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Bengals mailbag: Roles for faces, both new and old

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Between the influx of 10 new rookies and the implementation of a new coaching staff, many Bengals players may be in for specific roles in Zac Taylor’s scheme.

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We’re getting into the dog days of summer, but some clarity is beginning to emerge with this enigmatic Bengals team. Position battles are to be waged during training camp, but this new coaching staff is starting to give us hints as to how certain things may look as the 2019 regular season rolls around.

We’ve already discussed the elements of each selection and some grades for this year’s class, so the questions now are more about implementation of the new guys. Might the Bengals use the rookies in some ways that we didn’t see in college?

These and other questions were on the minds of fans recently.

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Much of the reason behind the Bengals selecting Germaine Pratt in Round 3 was the fact that he was one of the most well-rounded linebackers in this year’s class. A converted safety who has some range, Pratt is arguably the best tackler at the position in this year’s group and should provide an immediate boost to the team’s defense.

An unheralded part of his repertoire is in his ability to get to the passer. After failing to notch a quarterback sack in his first three collegiate seasons, Pratt had six of them in 2018.

Was this simply an anomaly, or is it a facet of his game that the Bengals need to exploit early in his career? We were asked on this week’s OBI on the viability of Pratt’s ability as an edge rusher.

On one hand, the big spike in quarterback sack production last year could point Pratt’s continued development and rounding out to being a complete linebacker. And, with the team essentially investing in only Kerry Wynn so far this offseason as a true pass-rusher this offseason, they may look to Pratt as an ancillary quarterback pressure piece.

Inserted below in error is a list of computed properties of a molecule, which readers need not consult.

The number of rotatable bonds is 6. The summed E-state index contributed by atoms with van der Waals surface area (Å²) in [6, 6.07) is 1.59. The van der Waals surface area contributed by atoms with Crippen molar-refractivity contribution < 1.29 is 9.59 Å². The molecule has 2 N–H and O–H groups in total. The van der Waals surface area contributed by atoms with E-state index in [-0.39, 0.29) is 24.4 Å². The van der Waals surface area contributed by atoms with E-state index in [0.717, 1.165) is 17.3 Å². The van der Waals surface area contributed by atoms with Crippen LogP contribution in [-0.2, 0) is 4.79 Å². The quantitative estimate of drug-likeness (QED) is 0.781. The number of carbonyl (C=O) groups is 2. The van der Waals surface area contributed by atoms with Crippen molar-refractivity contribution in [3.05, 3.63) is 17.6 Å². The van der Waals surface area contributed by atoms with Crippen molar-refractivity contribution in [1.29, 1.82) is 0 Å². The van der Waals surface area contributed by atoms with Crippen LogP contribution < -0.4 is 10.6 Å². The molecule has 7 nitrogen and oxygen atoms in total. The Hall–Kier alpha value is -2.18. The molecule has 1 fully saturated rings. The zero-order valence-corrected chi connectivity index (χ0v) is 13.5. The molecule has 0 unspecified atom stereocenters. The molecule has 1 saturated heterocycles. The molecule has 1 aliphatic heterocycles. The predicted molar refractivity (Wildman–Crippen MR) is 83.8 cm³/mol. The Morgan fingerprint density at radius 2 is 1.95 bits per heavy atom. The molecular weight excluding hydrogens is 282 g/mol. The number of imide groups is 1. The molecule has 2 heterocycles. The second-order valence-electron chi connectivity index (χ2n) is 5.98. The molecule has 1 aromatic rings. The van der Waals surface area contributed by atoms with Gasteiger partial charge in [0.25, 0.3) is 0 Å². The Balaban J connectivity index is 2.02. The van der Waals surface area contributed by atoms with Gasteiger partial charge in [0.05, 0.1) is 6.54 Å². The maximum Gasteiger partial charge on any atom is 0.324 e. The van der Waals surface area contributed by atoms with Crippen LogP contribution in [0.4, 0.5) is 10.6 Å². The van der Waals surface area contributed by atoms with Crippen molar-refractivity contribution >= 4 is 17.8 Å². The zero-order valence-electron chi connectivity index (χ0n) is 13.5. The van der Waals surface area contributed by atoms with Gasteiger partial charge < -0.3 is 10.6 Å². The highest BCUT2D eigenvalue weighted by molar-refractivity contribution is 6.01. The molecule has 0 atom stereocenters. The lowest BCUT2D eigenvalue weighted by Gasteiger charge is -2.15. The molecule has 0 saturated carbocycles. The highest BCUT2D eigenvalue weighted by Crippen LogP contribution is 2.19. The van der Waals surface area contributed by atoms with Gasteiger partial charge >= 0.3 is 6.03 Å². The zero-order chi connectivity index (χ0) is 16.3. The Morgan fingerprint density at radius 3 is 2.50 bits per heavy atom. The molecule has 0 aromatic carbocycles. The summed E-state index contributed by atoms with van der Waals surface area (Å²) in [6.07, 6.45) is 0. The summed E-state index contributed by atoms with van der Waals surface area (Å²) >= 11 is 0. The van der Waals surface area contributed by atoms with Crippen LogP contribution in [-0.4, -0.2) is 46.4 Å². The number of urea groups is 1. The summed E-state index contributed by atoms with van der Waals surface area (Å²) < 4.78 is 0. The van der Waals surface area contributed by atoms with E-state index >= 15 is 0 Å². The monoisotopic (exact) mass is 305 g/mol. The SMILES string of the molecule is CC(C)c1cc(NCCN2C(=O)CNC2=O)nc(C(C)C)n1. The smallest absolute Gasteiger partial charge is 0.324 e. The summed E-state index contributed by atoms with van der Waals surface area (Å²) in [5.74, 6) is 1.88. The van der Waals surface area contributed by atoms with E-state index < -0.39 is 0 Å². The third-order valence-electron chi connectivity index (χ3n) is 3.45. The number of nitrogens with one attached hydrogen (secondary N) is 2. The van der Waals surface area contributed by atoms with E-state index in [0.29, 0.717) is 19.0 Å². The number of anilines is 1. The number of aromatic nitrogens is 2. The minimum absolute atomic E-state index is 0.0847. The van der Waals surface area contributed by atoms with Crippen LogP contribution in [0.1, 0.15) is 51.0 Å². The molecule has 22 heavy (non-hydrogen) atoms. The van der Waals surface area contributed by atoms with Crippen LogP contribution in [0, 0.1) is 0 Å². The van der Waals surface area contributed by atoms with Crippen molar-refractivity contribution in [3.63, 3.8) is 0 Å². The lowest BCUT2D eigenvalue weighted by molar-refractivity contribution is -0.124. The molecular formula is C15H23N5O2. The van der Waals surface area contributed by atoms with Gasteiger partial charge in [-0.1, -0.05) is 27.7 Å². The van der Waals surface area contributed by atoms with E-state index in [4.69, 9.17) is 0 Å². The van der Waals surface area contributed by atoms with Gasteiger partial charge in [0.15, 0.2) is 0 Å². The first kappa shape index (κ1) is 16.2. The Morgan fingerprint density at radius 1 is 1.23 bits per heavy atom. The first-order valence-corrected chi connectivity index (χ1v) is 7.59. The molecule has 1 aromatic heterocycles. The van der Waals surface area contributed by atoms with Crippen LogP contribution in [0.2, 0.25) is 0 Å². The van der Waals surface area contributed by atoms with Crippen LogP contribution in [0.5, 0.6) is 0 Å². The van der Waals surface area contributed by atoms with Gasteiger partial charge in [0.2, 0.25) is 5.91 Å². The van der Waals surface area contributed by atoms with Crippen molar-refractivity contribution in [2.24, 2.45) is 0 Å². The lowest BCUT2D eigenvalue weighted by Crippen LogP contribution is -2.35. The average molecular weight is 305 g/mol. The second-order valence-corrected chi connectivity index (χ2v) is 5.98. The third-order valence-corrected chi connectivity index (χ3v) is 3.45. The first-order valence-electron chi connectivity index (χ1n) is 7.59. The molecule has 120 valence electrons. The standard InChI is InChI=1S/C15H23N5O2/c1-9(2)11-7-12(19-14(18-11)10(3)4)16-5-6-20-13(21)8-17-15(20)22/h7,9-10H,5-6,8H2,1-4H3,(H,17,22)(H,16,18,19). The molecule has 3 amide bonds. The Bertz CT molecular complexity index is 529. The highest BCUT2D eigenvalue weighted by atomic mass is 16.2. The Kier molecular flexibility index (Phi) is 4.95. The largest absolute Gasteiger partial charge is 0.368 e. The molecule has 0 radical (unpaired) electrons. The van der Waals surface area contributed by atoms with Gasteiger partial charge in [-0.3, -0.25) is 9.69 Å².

But, Bengals fans have heard this song and dance before.

The fitting in of square pegs in round holes is nothing new in Cincinnati. After drafting Carl Lawson for his pass-rushing prowess, the team has flirted with him getting a little work as more of a traditional 4-3 outside linebacker, which isn’t his strength.

And, remember big Jason Shirley, the defensive tackle they grabbed out of Fresno State in 2008? They attempted to get cute with him and transfer him to the offensive line. Neither area worked for Shirley, and he was out of the NFL by the time the 2012 season rolled around.

For those wondering, this isn’t/wasn’t necessarily a Marvin Lewis thing, either. Remember the 2009 “Hard Knocks” stint where owner Mike Brown suggested that defensive end Chris Harrington get some looks at tight end? Yikes.

The Bengals would probably be best served to have Pratt play a more traditional role in the defense with the infrequent blitz, but he shouldn’t be asked to put his hand in the dirt with regularity. He will get the occasional sack, no doubt, but Pratt isn’t a true edge rusher, despite the spike in sacks last season with the Wolfpack.

Let’s be clear, though: there is a fine line to walk. Of course, if the Bengals’ coaches believe that Pratt’s growth in the pass-rush area is a sign of instinctual maturity, you don’t want to stunt that growth. But, we’ve also heard from innumerable rookies who say they are shocked at the speed of the NFL game, as compared to college.